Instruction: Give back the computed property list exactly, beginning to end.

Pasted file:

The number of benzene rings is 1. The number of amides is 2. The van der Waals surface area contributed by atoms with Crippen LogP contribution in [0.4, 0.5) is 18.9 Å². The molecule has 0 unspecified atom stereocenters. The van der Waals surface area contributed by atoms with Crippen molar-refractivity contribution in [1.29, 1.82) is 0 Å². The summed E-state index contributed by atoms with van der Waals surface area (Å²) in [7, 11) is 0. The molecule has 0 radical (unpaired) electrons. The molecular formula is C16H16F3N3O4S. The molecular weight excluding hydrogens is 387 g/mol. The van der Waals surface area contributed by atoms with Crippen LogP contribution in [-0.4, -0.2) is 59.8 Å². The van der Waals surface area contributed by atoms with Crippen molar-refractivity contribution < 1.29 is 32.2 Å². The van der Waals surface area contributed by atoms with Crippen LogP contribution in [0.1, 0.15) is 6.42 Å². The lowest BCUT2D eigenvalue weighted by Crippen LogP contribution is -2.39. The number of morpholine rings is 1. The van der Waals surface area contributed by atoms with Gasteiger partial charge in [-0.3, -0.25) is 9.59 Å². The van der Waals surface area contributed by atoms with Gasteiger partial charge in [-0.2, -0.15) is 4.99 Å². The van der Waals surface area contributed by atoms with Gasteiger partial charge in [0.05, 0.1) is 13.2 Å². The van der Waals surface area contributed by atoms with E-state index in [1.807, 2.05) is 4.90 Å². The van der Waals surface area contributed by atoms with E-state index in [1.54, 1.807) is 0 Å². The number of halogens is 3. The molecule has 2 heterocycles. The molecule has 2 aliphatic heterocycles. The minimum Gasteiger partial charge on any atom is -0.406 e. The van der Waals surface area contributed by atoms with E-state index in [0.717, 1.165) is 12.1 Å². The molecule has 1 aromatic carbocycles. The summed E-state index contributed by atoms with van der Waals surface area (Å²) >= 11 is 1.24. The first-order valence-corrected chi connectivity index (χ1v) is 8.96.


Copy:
The number of benzene rings is 1. The number of amides is 2. The van der Waals surface area contributed by atoms with Crippen LogP contribution in [0.4, 0.5) is 18.9 Å². The molecule has 0 unspecified atom stereocenters. The van der Waals surface area contributed by atoms with Crippen molar-refractivity contribution in [1.29, 1.82) is 0 Å². The summed E-state index contributed by atoms with van der Waals surface area (Å²) in [7, 11) is 0. The molecule has 0 radical (unpaired) electrons. The molecular formula is C16H16F3N3O4S. The molecular weight excluding hydrogens is 387 g/mol. The van der Waals surface area contributed by atoms with Crippen LogP contribution in [-0.4, -0.2) is 59.8 Å². The van der Waals surface area contributed by atoms with Crippen molar-refractivity contribution < 1.29 is 32.2 Å². The van der Waals surface area contributed by atoms with Crippen LogP contribution in [0.1, 0.15) is 6.42 Å². The lowest BCUT2D eigenvalue weighted by Crippen LogP contribution is -2.39. The number of morpholine rings is 1. The van der Waals surface area contributed by atoms with Gasteiger partial charge in [-0.3, -0.25) is 9.59 Å². The van der Waals surface area contributed by atoms with Gasteiger partial charge in [-0.2, -0.15) is 4.99 Å². The van der Waals surface area contributed by atoms with Gasteiger partial charge in [0.05, 0.1) is 13.2 Å². The van der Waals surface area contributed by atoms with E-state index in [1.807, 2.05) is 4.90 Å². The van der Waals surface area contributed by atoms with E-state index in [1.54, 1.807) is 0 Å². The number of halogens is 3. The molecule has 2 heterocycles. The molecule has 2 aliphatic heterocycles. The minimum Gasteiger partial charge on any atom is -0.406 e. The van der Waals surface area contributed by atoms with E-state index in [0.717, 1.165) is 12.1 Å². The molecule has 1 aromatic carbocycles. The summed E-state index contributed by atoms with van der Waals surface area (Å²) >= 11 is 1.24. The first-order valence-corrected chi connectivity index (χ1v) is 8.96.